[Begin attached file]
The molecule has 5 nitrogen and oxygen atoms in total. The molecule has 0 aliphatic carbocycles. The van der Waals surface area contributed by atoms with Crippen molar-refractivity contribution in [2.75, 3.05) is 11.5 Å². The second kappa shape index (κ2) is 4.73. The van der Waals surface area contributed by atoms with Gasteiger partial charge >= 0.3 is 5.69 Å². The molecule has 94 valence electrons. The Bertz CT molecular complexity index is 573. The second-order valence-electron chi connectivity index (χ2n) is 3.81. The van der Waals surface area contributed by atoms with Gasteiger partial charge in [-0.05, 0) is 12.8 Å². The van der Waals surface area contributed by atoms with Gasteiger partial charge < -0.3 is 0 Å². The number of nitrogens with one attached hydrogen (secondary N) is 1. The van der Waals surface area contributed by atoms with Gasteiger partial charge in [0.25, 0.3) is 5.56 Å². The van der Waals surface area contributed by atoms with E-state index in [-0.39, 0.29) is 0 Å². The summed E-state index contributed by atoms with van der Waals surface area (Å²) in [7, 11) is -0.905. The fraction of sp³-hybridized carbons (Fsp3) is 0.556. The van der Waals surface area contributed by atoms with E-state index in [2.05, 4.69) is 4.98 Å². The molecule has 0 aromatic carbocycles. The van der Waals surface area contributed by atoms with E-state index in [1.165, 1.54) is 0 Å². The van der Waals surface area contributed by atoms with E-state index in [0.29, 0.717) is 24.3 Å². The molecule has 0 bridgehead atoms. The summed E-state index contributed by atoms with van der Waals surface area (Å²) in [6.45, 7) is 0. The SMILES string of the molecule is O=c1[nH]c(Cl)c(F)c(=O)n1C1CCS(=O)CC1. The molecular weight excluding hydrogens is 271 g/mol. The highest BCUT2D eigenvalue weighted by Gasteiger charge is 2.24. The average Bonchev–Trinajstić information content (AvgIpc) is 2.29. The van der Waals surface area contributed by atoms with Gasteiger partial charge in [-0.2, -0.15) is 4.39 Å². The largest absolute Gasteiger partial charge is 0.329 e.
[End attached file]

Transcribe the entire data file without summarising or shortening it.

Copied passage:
The molecule has 5 nitrogen and oxygen atoms in total. The molecule has 0 aliphatic carbocycles. The van der Waals surface area contributed by atoms with Crippen molar-refractivity contribution in [2.75, 3.05) is 11.5 Å². The second kappa shape index (κ2) is 4.73. The van der Waals surface area contributed by atoms with Gasteiger partial charge >= 0.3 is 5.69 Å². The molecule has 94 valence electrons. The Bertz CT molecular complexity index is 573. The second-order valence-electron chi connectivity index (χ2n) is 3.81. The van der Waals surface area contributed by atoms with Gasteiger partial charge in [-0.05, 0) is 12.8 Å². The van der Waals surface area contributed by atoms with Gasteiger partial charge < -0.3 is 0 Å². The number of nitrogens with one attached hydrogen (secondary N) is 1. The van der Waals surface area contributed by atoms with Gasteiger partial charge in [0.25, 0.3) is 5.56 Å². The van der Waals surface area contributed by atoms with E-state index in [-0.39, 0.29) is 0 Å². The summed E-state index contributed by atoms with van der Waals surface area (Å²) in [7, 11) is -0.905. The fraction of sp³-hybridized carbons (Fsp3) is 0.556. The van der Waals surface area contributed by atoms with E-state index in [2.05, 4.69) is 4.98 Å². The molecule has 0 aromatic carbocycles. The van der Waals surface area contributed by atoms with E-state index in [1.165, 1.54) is 0 Å². The van der Waals surface area contributed by atoms with E-state index in [0.29, 0.717) is 24.3 Å². The molecule has 0 bridgehead atoms. The summed E-state index contributed by atoms with van der Waals surface area (Å²) in [6.45, 7) is 0. The SMILES string of the molecule is O=c1[nH]c(Cl)c(F)c(=O)n1C1CCS(=O)CC1. The molecular weight excluding hydrogens is 271 g/mol. The highest BCUT2D eigenvalue weighted by Gasteiger charge is 2.24. The average Bonchev–Trinajstić information content (AvgIpc) is 2.29. The van der Waals surface area contributed by atoms with Gasteiger partial charge in [-0.2, -0.15) is 4.39 Å². The largest absolute Gasteiger partial charge is 0.329 e.